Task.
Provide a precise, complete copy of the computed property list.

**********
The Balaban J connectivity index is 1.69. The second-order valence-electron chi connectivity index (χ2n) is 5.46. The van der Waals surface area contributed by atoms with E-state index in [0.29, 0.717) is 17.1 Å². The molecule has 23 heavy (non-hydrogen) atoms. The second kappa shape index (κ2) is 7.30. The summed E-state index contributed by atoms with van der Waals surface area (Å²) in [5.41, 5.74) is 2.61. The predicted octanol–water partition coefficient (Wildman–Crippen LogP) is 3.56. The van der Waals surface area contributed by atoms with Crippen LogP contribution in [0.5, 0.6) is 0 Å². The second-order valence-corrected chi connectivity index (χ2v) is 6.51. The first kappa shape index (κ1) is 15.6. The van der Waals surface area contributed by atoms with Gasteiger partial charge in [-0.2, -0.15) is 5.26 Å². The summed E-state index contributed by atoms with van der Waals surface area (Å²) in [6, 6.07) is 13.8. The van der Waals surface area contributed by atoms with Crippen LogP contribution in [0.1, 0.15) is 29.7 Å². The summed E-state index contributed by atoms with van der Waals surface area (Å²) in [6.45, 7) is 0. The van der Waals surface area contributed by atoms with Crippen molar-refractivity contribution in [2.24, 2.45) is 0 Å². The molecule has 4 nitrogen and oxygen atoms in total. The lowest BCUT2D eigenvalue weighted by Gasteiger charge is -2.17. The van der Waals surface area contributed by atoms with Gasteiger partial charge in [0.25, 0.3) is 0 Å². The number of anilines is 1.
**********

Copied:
The Balaban J connectivity index is 1.69. The second-order valence-electron chi connectivity index (χ2n) is 5.46. The van der Waals surface area contributed by atoms with E-state index in [0.29, 0.717) is 17.1 Å². The molecule has 23 heavy (non-hydrogen) atoms. The second kappa shape index (κ2) is 7.30. The summed E-state index contributed by atoms with van der Waals surface area (Å²) in [5.41, 5.74) is 2.61. The predicted octanol–water partition coefficient (Wildman–Crippen LogP) is 3.56. The van der Waals surface area contributed by atoms with Crippen LogP contribution in [0.5, 0.6) is 0 Å². The second-order valence-corrected chi connectivity index (χ2v) is 6.51. The first kappa shape index (κ1) is 15.6. The van der Waals surface area contributed by atoms with Gasteiger partial charge in [-0.2, -0.15) is 5.26 Å². The summed E-state index contributed by atoms with van der Waals surface area (Å²) in [6, 6.07) is 13.8. The van der Waals surface area contributed by atoms with Crippen LogP contribution in [0.1, 0.15) is 29.7 Å². The summed E-state index contributed by atoms with van der Waals surface area (Å²) in [6.45, 7) is 0. The van der Waals surface area contributed by atoms with Crippen molar-refractivity contribution in [2.24, 2.45) is 0 Å². The molecule has 4 nitrogen and oxygen atoms in total. The lowest BCUT2D eigenvalue weighted by Gasteiger charge is -2.17. The van der Waals surface area contributed by atoms with Gasteiger partial charge in [0.25, 0.3) is 0 Å². The number of anilines is 1.